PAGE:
In the wake of Donald Trump’s stunning victory at the 2016 US presidential election, IPP Review sat down with Professor Yongnian Zheng, Director of East Asian Institute at the National University of Singapore, to address questions surrounding Trump’s win, democracy, US’ foreign policies and more.
IPP Review: The media and analysts are stunned by Donald Trump’s victory in the 2016 US general election. Are you surprised by the results?
I am not surprised at all. I have said before that if Trump did not win this time, the Republican party will notch an even bigger win in four years’ time. Especially in the context of Brexit in the UK, how could we not have expected Trump’s win?
The people who are taken aback by the result are the establishment, capitalists and academics in the US. Why? The establishment has been too far removed from reality, from society. It is like they are wearing the emperor’s new clothes, happy in their own self-delusions. The capitalists have been too self-serving to see the crux of the problem. As for academia, I feel a death knell has been sounded for contemporary social science. If it cannot re-invent itself, it will become detached from reality. In this matter, scholars in political science, economics and sociology should be ashamed of themselves.
They were pre-occupied with criticizing Trump. Academics such as political scientists even waded into politics and petitioned against Trump. They spent too little time reflecting on fundamental problems in the society and therefore they could not see where the real troubles lie.
You will fail spectacularly if you only view society through a particular lens, such as from the point of view of ideology, elitism or power. Why did we assume that Hillary Clinton would win the election? For those who thought that Trump would lose, what was the basis of their assumption? Was it ideology? Was it vested interests? Was it power? After Brexit, I wrote many articles to highlight the crisis that is surrounding democracy now. The times make the man; Trump is carried by the tides of our time.
The confluence of power, interests and knowledge is a dangerous thing; it makes a person selfish and limits his vision. This phenomenon is not confined to the US; it is also appearing in Europe and China. It is a trend and we need to reflect on it.
IPP Review: Can we describe what is currently happening in US democracy as populism?
Trump’s win is the people’s victory. The personal factor is very important in populism. Clinton gave the impression of being well-spoken and intellectual, but behind her captivating words she is just a politician, a Machiavellian at heart. Who are the ones who believed her? It is those who identified with her, those on the same ideological stand, and those who feared Trump would take away their interests.
Although Trump may be booed by the media and pundits, many Americans identify with him, saying “he is just like us.” He may have zero political experience, but Americans feel that he is “one of us.” Clinton knows the ins and outs of politics well and even used a private email server for official matters. This is a criminal offence, but as the establishment dislikes Trump, she was let off the hook.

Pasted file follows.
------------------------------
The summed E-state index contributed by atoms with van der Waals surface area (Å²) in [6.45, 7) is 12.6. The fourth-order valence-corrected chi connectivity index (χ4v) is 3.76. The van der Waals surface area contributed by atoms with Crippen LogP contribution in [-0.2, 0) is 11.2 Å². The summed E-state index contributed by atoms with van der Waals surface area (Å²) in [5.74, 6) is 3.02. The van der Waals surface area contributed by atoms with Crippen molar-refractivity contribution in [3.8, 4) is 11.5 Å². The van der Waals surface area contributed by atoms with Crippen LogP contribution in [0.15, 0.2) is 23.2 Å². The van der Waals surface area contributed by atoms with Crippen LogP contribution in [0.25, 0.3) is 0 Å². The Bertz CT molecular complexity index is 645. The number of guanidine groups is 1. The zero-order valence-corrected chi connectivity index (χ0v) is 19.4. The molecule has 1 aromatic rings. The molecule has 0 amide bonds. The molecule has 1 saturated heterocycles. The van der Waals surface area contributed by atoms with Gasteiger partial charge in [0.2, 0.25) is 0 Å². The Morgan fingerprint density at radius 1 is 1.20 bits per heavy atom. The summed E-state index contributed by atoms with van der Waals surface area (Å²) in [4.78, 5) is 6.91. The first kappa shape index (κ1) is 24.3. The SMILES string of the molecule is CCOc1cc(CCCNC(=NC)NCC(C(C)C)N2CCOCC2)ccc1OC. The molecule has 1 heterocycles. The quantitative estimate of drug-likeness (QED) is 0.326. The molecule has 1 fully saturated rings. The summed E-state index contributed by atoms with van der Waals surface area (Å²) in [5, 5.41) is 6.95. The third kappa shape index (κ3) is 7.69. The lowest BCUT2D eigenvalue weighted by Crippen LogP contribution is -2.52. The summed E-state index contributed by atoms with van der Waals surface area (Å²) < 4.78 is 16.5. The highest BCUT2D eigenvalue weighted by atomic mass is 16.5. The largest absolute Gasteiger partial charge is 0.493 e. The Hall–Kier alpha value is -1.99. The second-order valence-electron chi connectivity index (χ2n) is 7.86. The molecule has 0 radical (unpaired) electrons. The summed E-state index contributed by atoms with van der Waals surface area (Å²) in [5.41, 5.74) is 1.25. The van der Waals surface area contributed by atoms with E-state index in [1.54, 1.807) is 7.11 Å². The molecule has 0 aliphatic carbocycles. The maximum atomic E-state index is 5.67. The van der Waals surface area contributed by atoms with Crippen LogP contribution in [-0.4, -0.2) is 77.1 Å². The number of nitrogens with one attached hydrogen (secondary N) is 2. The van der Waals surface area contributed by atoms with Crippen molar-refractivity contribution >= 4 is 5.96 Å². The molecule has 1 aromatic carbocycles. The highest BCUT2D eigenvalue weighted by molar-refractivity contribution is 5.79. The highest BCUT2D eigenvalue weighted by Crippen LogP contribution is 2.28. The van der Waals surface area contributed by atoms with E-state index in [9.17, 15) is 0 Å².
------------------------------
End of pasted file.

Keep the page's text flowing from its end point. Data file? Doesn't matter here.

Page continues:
The Democrats even made use of Putin and Russia to attack Trump. Does the average American care? No. What they care about is their livelihoods.
Therefore, the message being sent by the establishment, the White House, the Republicans, the Democrats and the media did not get to the Trump supporters or the swing voters at all.
Another important factor in Trump’s win is social media. In this election, he was only a Republican in name. In fact, the GOP derided him and distanced itself from him. It was social media that propelled him to victory. American youths do not get their news from traditional outlets like CNN and The New York Times anymore; they get the latest developments straight off the Internet. In other words, young Americans have lost their trust in the establishment.
Trump did not win the election based on policies; in fact, he was waging a social revolution.
After the sexual harassment allegations against Trump surfaced, the leaders in the GOP began to turn their backs on Trump. To Trump, it was a big relief, as it meant he did not have to pander to the Party’s interests anymore. Being free to do what he wanted, he fully made use of the popular sentiments to his advantage.
Trump’s win is a product of the development of democracy. I liken this US election to the crisis facing Western democracy in the late 19th century to early 20th century. However, there will not be an “end of history” as argued by Francis Fukuyama. What is happening now is a major adjustment in the development of democracy.
His win will trigger massive socio-political change in America and Western society. As Aristotle said, no system of government is perfect and it will transform when it reaches a certain milestone. Although we always think of America as having the perfect form of democracy, it too cannot escape this fate.
IPP Review: Will Trump make good on his election promises? Or can we just view it as election rhetoric and expect Trump to adjust his policies in the future?
Trump is a businessman, not a politician. He did not win the election based on policies; in fact, he was waging a social revolution. During the election, he did not need to lay out his policy recommendations; he only needed to use a few slogans, such as “build a wall” to rally his supporters. People mistook that as his policy, which it was absolutely not. What Trump did was a rebellion against the establishment, much like Brexit in the UK.
Did Trump supporters believe in his policies when they voted? No. What they wanted was to stop the establishment, to overthrow it. Trump and his supporters needed no policies or other goals. This is where many analysts went wrong. Elections in the past were played out between policies recommended by the opposing camps, which was not the case this time. As most analysts viewed Trump’s words as policies, they wrongly condemned him to failure. Trump’s win is a punishment brought upon the establishment by the masses.